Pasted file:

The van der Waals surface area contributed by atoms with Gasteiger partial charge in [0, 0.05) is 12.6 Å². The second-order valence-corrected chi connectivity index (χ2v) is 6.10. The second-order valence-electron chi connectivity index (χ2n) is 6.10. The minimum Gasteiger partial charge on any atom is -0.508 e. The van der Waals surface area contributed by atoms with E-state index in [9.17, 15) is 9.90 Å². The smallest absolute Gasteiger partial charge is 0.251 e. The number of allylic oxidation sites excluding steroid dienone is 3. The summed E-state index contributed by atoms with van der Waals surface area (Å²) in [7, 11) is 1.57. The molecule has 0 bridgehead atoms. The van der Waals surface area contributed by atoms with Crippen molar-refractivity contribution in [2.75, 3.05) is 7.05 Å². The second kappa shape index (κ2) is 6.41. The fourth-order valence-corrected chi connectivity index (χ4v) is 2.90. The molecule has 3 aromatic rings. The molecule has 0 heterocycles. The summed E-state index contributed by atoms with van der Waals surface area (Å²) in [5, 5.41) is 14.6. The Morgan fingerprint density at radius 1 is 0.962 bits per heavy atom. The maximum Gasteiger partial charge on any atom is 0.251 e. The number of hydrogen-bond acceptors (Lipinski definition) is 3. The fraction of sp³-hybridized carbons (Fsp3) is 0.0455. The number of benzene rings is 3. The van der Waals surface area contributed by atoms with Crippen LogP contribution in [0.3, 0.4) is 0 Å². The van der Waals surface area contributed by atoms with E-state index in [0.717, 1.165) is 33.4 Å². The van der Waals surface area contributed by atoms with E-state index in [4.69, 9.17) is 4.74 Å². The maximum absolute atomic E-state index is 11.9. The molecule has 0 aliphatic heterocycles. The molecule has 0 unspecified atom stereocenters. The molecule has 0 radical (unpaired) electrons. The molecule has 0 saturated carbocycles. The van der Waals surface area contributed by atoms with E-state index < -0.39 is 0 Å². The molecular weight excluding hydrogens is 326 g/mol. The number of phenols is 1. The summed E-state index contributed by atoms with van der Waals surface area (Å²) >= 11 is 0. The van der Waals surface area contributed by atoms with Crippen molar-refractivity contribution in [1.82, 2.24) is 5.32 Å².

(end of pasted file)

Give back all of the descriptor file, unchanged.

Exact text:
The van der Waals surface area contributed by atoms with Gasteiger partial charge in [0, 0.05) is 12.6 Å². The second-order valence-corrected chi connectivity index (χ2v) is 6.10. The second-order valence-electron chi connectivity index (χ2n) is 6.10. The minimum Gasteiger partial charge on any atom is -0.508 e. The van der Waals surface area contributed by atoms with E-state index in [9.17, 15) is 9.90 Å². The smallest absolute Gasteiger partial charge is 0.251 e. The number of allylic oxidation sites excluding steroid dienone is 3. The summed E-state index contributed by atoms with van der Waals surface area (Å²) in [7, 11) is 1.57. The molecule has 0 bridgehead atoms. The van der Waals surface area contributed by atoms with Crippen molar-refractivity contribution in [2.75, 3.05) is 7.05 Å². The second kappa shape index (κ2) is 6.41. The fourth-order valence-corrected chi connectivity index (χ4v) is 2.90. The molecule has 3 aromatic rings. The molecule has 0 heterocycles. The summed E-state index contributed by atoms with van der Waals surface area (Å²) in [5, 5.41) is 14.6. The Morgan fingerprint density at radius 1 is 0.962 bits per heavy atom. The maximum Gasteiger partial charge on any atom is 0.251 e. The number of hydrogen-bond acceptors (Lipinski definition) is 3. The fraction of sp³-hybridized carbons (Fsp3) is 0.0455. The number of benzene rings is 3. The van der Waals surface area contributed by atoms with Crippen LogP contribution in [0.3, 0.4) is 0 Å². The van der Waals surface area contributed by atoms with E-state index in [0.717, 1.165) is 33.4 Å². The van der Waals surface area contributed by atoms with E-state index in [4.69, 9.17) is 4.74 Å². The maximum absolute atomic E-state index is 11.9. The molecule has 0 aliphatic heterocycles. The molecule has 0 unspecified atom stereocenters. The molecule has 0 radical (unpaired) electrons. The molecule has 0 saturated carbocycles. The van der Waals surface area contributed by atoms with E-state index < -0.39 is 0 Å². The molecular weight excluding hydrogens is 326 g/mol. The number of phenols is 1. The summed E-state index contributed by atoms with van der Waals surface area (Å²) >= 11 is 0. The van der Waals surface area contributed by atoms with Crippen molar-refractivity contribution in [1.82, 2.24) is 5.32 Å².